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Mediterranean diet may reduce risk of depression

People who live in Mediterranean countries, such as Spain, Greece, France, Italy and others that surround the Mediterranean Sea, may eat foods that lower their risk of depression.

Individuals who follow a Mediterranean type diet—rich in vegetables, fruits, nuts, whole grains and fish—appear less likely to develop depression, according to a report in the October issue of Archives of General Psychiatry.

The lifetime prevalence of mental disorders has been found to be lower in Mediterranean than Northern European countries. Researchers think it may be because the diet commonly followed in the region, may be protective against depression, in part, because of the monounsaturated fatty acids in olive oil—used abundantly in the Mediterranean diet.

In a study of 10,094 healthy participants completed in 2005, 480 new cases of depression were identified. Individuals who followed the Mediterranean diet most closely had a 30 percent lower risk of depression than those who had the lowest Mediterranean diet scores.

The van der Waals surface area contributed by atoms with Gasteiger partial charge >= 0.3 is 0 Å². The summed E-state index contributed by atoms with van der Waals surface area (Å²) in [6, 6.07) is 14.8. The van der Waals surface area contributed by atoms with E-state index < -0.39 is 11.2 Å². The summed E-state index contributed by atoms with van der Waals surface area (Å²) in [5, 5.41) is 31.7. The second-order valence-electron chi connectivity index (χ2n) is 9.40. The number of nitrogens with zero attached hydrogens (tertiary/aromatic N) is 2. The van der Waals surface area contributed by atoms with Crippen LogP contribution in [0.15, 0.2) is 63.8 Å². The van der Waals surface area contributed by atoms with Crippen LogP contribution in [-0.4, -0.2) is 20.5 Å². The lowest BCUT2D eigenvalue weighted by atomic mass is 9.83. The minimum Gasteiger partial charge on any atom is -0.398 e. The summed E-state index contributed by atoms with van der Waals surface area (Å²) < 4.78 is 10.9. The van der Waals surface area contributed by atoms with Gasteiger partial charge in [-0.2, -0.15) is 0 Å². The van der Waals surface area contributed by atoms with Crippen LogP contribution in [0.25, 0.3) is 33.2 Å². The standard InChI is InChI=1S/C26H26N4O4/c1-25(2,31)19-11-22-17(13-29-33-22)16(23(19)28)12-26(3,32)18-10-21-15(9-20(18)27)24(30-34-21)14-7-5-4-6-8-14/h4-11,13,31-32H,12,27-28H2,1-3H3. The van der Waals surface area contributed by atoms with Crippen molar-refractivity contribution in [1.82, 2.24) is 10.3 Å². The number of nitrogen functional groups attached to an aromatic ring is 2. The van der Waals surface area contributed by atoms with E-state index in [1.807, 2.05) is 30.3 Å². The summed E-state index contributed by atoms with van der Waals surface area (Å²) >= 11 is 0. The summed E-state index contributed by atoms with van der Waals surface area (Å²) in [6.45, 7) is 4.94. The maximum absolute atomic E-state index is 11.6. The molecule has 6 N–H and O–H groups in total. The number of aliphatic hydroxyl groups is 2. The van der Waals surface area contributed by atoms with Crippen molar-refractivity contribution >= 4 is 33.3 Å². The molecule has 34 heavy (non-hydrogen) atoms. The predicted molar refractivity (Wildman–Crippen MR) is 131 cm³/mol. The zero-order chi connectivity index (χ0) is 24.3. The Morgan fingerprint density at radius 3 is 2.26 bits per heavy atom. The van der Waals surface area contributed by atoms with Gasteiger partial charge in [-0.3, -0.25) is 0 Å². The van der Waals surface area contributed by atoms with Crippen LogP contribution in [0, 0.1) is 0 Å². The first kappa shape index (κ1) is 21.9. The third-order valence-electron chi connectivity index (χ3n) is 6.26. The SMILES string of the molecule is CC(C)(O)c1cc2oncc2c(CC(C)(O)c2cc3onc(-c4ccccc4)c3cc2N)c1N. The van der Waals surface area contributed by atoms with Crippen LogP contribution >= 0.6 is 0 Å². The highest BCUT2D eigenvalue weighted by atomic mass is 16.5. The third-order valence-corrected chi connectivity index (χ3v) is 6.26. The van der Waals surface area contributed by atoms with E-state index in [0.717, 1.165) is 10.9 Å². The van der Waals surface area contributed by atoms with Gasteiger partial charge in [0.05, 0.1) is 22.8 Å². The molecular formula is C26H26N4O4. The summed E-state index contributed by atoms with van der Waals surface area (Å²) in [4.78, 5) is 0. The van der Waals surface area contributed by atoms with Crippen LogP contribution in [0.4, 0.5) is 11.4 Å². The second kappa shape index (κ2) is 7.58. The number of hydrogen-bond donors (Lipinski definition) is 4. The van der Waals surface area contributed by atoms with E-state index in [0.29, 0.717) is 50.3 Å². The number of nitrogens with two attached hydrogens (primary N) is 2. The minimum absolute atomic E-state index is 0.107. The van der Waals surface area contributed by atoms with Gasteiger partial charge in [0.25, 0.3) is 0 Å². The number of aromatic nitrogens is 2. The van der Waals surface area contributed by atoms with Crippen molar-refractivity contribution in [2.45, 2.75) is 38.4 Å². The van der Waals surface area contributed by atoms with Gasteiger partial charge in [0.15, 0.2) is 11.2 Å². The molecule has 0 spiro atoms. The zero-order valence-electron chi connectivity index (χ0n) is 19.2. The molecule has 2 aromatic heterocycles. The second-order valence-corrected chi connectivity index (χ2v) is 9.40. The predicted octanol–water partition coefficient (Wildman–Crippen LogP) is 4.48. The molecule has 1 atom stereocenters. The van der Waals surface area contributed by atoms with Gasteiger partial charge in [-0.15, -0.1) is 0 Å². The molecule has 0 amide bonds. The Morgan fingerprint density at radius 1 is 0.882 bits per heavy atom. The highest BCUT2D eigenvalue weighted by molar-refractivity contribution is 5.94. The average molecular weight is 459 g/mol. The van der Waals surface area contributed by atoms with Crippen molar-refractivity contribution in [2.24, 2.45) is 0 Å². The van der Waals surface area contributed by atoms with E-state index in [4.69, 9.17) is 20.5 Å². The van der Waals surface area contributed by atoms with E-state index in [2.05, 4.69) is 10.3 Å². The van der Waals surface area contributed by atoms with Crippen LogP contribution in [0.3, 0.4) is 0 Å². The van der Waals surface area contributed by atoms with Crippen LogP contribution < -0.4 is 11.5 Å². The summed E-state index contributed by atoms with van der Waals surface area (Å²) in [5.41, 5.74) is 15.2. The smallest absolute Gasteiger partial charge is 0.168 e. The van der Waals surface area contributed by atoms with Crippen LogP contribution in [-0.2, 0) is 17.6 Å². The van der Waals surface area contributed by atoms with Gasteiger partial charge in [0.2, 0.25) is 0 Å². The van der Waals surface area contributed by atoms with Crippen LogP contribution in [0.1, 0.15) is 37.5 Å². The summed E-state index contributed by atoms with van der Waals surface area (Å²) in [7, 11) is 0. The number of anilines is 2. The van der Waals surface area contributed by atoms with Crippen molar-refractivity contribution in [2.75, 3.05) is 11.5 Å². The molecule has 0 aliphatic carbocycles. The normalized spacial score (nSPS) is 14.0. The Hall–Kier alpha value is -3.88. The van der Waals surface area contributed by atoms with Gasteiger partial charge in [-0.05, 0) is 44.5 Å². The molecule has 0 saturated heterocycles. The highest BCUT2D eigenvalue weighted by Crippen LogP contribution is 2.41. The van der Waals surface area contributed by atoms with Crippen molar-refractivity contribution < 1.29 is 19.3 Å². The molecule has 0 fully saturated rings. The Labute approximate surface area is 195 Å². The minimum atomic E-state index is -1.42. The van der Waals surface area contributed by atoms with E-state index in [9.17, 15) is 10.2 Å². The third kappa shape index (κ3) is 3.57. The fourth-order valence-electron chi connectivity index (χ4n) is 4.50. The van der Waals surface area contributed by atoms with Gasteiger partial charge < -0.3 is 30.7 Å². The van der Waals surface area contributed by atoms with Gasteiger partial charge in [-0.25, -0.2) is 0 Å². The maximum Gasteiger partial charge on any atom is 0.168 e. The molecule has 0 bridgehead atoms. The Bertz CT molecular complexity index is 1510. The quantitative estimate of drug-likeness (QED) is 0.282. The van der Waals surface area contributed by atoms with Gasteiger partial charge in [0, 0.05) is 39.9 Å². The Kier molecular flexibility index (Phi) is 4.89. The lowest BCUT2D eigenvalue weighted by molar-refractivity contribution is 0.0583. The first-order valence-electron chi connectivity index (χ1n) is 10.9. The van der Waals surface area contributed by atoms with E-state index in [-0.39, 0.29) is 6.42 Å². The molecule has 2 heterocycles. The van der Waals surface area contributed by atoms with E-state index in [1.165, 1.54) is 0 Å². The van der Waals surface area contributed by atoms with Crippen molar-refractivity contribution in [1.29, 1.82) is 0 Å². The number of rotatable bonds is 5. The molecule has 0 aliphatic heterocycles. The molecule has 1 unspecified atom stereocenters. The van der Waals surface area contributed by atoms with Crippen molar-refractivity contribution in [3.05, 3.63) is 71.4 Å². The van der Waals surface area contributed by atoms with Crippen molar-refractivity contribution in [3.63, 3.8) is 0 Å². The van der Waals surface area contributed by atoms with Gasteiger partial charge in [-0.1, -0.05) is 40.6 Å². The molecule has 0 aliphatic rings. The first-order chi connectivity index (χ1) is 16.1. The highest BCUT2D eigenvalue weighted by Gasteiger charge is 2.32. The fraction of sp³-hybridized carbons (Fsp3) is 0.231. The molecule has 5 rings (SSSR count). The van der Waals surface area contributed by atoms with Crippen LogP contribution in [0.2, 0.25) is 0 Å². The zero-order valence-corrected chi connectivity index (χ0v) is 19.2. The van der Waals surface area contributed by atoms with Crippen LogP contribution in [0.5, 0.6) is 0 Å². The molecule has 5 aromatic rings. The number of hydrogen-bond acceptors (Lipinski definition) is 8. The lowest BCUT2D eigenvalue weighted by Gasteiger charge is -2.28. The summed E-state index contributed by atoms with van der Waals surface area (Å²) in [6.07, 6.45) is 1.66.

Researchers aren’t sure why the Mediterranean diet could help to reduce the occurrence of depression. Components of the diet may improve blood vessel function, fight inflammation, reduce risk for heart disease and repair oxygen-related cell damage, all of which may decrease the chances of developing depression.

But the combination of omega-three fatty acids together with other natural unsaturated fatty acids and antioxidants from olive oil and nuts, flavonoids and other phytochemicals from fruit and other plant foods and large amounts of natural folates and other B vitamins in the Mediterranean may provide some protection against depression, according to the authors.

Key components of the Mediterranean diet, according to the Mayo Clinic, include:

  • Eating a generous amount of fruits and vegetables
  • Consuming healthy fats such as olive oil and canola oil
  • Using herbs and spices instead of salt to flavor foods
  • Eating small portions of nuts
  • Drinking red wine, in moderation, for some
  • Consuming very little red meat
  • Eating fish or shellfish at least twice a week

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